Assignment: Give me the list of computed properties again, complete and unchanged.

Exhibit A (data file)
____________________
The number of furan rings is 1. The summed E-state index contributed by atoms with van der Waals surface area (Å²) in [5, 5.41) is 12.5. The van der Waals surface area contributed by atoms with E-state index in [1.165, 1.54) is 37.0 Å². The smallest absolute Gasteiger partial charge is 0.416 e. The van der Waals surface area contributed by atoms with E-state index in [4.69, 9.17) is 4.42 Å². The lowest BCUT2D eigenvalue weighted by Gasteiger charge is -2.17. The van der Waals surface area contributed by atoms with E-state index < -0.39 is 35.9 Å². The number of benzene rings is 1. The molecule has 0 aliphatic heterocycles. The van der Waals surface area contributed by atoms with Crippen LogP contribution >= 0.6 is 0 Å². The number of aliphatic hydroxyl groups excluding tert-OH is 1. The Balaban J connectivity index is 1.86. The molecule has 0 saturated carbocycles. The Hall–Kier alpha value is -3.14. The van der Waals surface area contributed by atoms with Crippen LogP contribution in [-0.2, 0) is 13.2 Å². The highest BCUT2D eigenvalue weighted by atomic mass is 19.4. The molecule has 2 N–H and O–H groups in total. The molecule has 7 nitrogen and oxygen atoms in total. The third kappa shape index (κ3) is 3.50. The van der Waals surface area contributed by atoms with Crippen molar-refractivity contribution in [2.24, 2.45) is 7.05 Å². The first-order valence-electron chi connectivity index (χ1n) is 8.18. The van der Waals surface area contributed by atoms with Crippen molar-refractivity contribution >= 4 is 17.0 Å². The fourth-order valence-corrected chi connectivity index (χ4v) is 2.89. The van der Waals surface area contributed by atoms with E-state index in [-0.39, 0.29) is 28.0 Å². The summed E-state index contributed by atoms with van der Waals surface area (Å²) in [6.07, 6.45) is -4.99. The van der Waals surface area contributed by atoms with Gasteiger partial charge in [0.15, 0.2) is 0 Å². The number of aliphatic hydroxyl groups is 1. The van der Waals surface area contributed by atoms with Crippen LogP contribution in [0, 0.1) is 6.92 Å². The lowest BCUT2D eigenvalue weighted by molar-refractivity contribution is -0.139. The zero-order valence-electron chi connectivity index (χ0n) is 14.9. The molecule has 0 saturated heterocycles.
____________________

The number of furan rings is 1. The summed E-state index contributed by atoms with van der Waals surface area (Å²) in [5, 5.41) is 12.5. The van der Waals surface area contributed by atoms with E-state index in [1.165, 1.54) is 37.0 Å². The smallest absolute Gasteiger partial charge is 0.416 e. The van der Waals surface area contributed by atoms with E-state index in [4.69, 9.17) is 4.42 Å². The lowest BCUT2D eigenvalue weighted by Gasteiger charge is -2.17. The van der Waals surface area contributed by atoms with E-state index < -0.39 is 35.9 Å². The number of benzene rings is 1. The molecule has 0 aliphatic heterocycles. The van der Waals surface area contributed by atoms with Crippen LogP contribution >= 0.6 is 0 Å². The number of aliphatic hydroxyl groups excluding tert-OH is 1. The Balaban J connectivity index is 1.86. The molecule has 0 saturated carbocycles. The Hall–Kier alpha value is -3.14. The van der Waals surface area contributed by atoms with Crippen LogP contribution in [-0.2, 0) is 13.2 Å². The highest BCUT2D eigenvalue weighted by atomic mass is 19.4. The molecule has 2 N–H and O–H groups in total. The molecule has 7 nitrogen and oxygen atoms in total. The third kappa shape index (κ3) is 3.50. The van der Waals surface area contributed by atoms with Crippen molar-refractivity contribution in [2.24, 2.45) is 7.05 Å². The first-order valence-electron chi connectivity index (χ1n) is 8.18. The van der Waals surface area contributed by atoms with Crippen molar-refractivity contribution >= 4 is 17.0 Å². The fourth-order valence-corrected chi connectivity index (χ4v) is 2.89. The van der Waals surface area contributed by atoms with E-state index in [-0.39, 0.29) is 28.0 Å². The summed E-state index contributed by atoms with van der Waals surface area (Å²) in [6.07, 6.45) is -4.99. The van der Waals surface area contributed by atoms with Gasteiger partial charge in [0.15, 0.2) is 0 Å². The number of aliphatic hydroxyl groups is 1. The van der Waals surface area contributed by atoms with Crippen LogP contribution in [0, 0.1) is 6.92 Å². The lowest BCUT2D eigenvalue weighted by molar-refractivity contribution is -0.139. The zero-order valence-electron chi connectivity index (χ0n) is 14.9. The molecule has 0 saturated heterocycles.